makeLab™ blog


Gizmo design – hyPERFORM by pgaqi
September 15, 2010, 9:36 pm
Filed under: makeLab Student Post

I would like to introduce myself to this blog and to the fellow readers of make-lab. My name is Pandush Gaqi and I am a senior at Lawrence Technological University.  I’m taking the Special Topics: Digital Fabrication class with many of my former studio classmates.  hyPERFORM is one of the design groups in my class, made up of my colleagues Ben Burr, Brent Dekryger, and Natalie Haddad.  I have been following their project closely and will continue to do so during the course of this semester.  The first design project of the class was to construct a “Gizmo” that would test the limits of the machine fabricating it with relation to the software running that machine. Also, the design aspect of such object would be influenced by the circumstances created by the Z-Corp 3d printer/prototyper found in our lab.

Some of the preliminary sketches and 3d computer models, shown here,  give a glimpse of the density  iterations that had to be made to the design of the Gizmo before prototyping. Such iterations were necessary in the design, as the assumption for such changes was for creating an object that would not fail during fabrication. Double curved surfaces, coupled with changes in porosity, pushed the structural integrity of the Gizmo to the limits while also testing the limitations in material thicknesses. The 3d printed Gizmo was derived from tessellation of polygon segments while the changes in density were a result of surface curvature; the fewer the polygons the smaller the curvature.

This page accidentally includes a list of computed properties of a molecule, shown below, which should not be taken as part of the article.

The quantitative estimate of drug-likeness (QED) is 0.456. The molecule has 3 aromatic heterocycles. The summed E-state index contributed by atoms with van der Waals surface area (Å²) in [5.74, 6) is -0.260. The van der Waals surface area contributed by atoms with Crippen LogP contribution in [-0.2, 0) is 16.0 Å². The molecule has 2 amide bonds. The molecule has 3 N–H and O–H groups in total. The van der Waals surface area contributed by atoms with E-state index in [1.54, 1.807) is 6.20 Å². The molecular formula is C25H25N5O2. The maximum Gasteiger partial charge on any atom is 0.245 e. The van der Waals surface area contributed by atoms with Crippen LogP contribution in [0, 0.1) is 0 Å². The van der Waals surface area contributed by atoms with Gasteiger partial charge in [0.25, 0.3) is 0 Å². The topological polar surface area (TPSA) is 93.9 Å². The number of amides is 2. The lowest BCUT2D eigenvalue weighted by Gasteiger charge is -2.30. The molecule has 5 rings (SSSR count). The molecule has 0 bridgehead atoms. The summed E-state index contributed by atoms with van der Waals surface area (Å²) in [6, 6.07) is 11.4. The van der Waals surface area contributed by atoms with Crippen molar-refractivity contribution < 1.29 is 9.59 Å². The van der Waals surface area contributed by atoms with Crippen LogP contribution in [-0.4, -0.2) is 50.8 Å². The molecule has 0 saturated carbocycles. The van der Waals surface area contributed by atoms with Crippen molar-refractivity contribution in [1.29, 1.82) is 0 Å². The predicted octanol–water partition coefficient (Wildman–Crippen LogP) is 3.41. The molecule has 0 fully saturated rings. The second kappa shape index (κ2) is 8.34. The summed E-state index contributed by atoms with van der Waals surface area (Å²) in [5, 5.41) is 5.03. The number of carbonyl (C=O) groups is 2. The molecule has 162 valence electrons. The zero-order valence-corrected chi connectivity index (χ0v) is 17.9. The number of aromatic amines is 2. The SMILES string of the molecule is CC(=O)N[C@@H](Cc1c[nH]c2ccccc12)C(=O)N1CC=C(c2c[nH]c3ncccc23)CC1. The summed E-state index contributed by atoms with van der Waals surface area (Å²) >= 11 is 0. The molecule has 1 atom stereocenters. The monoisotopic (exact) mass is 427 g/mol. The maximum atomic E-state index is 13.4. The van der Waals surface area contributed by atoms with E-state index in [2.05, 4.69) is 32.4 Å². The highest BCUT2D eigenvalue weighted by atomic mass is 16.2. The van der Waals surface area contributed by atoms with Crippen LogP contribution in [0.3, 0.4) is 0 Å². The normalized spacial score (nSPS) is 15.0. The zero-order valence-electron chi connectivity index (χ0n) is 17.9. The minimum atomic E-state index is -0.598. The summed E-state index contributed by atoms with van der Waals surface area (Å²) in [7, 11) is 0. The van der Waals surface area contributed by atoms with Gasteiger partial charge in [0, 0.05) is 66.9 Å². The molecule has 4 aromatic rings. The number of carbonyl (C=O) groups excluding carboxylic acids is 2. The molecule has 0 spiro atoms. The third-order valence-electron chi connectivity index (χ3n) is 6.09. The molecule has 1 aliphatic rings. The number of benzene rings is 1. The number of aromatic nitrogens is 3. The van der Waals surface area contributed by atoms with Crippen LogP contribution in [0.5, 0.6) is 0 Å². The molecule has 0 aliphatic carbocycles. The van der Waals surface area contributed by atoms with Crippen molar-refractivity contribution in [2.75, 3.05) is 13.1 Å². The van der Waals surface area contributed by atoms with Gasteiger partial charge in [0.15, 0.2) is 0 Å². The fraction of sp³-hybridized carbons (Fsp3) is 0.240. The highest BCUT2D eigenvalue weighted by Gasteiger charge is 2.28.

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The process is very interesting as many of us with some experience in 3d prototyping, have more time and freedom to experiment  with formal design, and using such machines as tools for analysis, instead of design representation. Ben modeled the Gizmo in 3DS MAX Design and while that proved useful for the first assignment, the group has decided to move forward with a different design to test the 3-axis CNC machine. They are  using Grasshopper3d to generate the form, while using RhinoCAM for the fabrication process.

Looking at their next step, the challenges fall in the realm of process management and design-machine adaptability. The CNC-machine requires much more attention to detail in design, as the machine has more limitations than the 3d printer. Such limitations will inform the design at a higher rate than the previous model. Good luck to them, I’ll keep the blog updated with their progress.

pgaqi@ltu.edu

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